The court said it would not entertain Mr. Nacchio’s request that he either be acquitted of the charge or granted a new trial.

Prosecutors said Mr. Nacchio sold $52 million worth of stock in 2001 while knowing that Denver-based Qwest Communications International Inc. would have trouble meeting its sales goals.

Mr. Nacchio began serving a six-year sentence on April 14. He contended the jury was given improper instructions about what internal information had to be disclosed publicly. He also argued that the trial judge improperly barred testimony from an expert who could have explained Mr. Nacchio’s trading patterns.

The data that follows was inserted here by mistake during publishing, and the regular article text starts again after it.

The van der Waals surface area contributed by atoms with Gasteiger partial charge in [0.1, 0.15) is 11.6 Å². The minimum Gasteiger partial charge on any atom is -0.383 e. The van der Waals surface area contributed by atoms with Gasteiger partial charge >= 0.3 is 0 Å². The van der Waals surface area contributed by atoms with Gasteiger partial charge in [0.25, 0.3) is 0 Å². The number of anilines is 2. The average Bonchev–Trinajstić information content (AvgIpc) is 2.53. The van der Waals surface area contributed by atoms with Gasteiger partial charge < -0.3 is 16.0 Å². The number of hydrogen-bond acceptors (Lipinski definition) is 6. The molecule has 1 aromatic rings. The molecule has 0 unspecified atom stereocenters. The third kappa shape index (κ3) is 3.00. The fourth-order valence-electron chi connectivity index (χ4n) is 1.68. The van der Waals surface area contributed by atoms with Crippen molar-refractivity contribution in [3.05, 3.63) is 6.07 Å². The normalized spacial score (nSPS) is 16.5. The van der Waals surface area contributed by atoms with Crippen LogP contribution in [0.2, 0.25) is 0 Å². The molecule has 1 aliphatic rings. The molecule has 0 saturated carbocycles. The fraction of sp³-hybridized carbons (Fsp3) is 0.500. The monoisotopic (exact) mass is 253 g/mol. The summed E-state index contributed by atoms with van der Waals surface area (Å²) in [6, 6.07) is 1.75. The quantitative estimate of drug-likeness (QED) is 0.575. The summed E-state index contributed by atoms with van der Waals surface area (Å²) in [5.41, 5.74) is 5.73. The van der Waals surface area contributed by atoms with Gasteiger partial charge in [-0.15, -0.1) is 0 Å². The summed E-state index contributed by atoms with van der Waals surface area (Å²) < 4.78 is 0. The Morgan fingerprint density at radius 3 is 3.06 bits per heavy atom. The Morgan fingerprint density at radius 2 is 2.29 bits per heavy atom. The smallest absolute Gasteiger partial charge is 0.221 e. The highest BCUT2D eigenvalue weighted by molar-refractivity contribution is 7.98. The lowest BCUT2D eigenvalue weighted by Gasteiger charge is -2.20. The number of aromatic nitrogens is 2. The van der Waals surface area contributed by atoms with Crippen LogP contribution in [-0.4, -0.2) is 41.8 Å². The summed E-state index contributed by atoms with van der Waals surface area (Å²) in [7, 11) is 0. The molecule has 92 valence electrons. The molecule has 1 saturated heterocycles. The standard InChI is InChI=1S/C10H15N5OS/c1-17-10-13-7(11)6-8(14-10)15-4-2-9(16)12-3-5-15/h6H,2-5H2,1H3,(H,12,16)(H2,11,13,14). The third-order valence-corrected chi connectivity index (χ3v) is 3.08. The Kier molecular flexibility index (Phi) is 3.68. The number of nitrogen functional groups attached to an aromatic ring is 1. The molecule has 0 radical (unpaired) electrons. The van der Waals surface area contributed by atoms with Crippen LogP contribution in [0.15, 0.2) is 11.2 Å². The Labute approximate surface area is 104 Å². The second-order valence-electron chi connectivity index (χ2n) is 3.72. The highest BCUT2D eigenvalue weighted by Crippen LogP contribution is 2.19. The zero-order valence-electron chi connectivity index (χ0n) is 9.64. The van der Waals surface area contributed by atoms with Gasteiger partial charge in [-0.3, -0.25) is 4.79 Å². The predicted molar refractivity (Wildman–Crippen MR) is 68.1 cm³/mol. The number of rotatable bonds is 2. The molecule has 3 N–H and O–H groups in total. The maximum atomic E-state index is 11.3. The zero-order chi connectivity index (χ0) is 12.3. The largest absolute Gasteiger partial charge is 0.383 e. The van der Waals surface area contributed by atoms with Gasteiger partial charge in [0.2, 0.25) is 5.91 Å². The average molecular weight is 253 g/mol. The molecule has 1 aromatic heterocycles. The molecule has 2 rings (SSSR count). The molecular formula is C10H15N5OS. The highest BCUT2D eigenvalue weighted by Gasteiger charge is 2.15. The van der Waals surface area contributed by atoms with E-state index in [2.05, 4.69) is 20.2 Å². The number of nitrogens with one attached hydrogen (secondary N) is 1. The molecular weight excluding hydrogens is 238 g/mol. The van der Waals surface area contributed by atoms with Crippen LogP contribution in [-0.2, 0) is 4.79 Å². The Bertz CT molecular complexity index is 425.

• A Kentucky sheriff who fired a deputy who publicly disclosed his intentions to challenge the sheriff in an election.

The high court decline to consider whether the dismissal violated the deputy’s civil rights. Lower courts had ruled in the sheriff’s favor.

In 2005, Sheriff Paul Parsley of Bullitt County, Ky., fired Deputy Sheriff David Greenwall after newspapers published stories about his candidacy.

The appeal attempted to test whether the First Amendment protects public employees who seek to challenge their boss at the polls.

Mr. Parsley lost the Democratic primary and Mr. Greenwell, a Republican, lost the general election.

• The government’s appeal of a ruling in favor of the Anadarko Petroleum Corp. involving eight deep-water leases the company holds in the Gulf of Mexico. A federal appeals court in New Orleans ruled the Interior Department could not collect royalties from the leases, even as oil prices increased and companies began posting huge profits.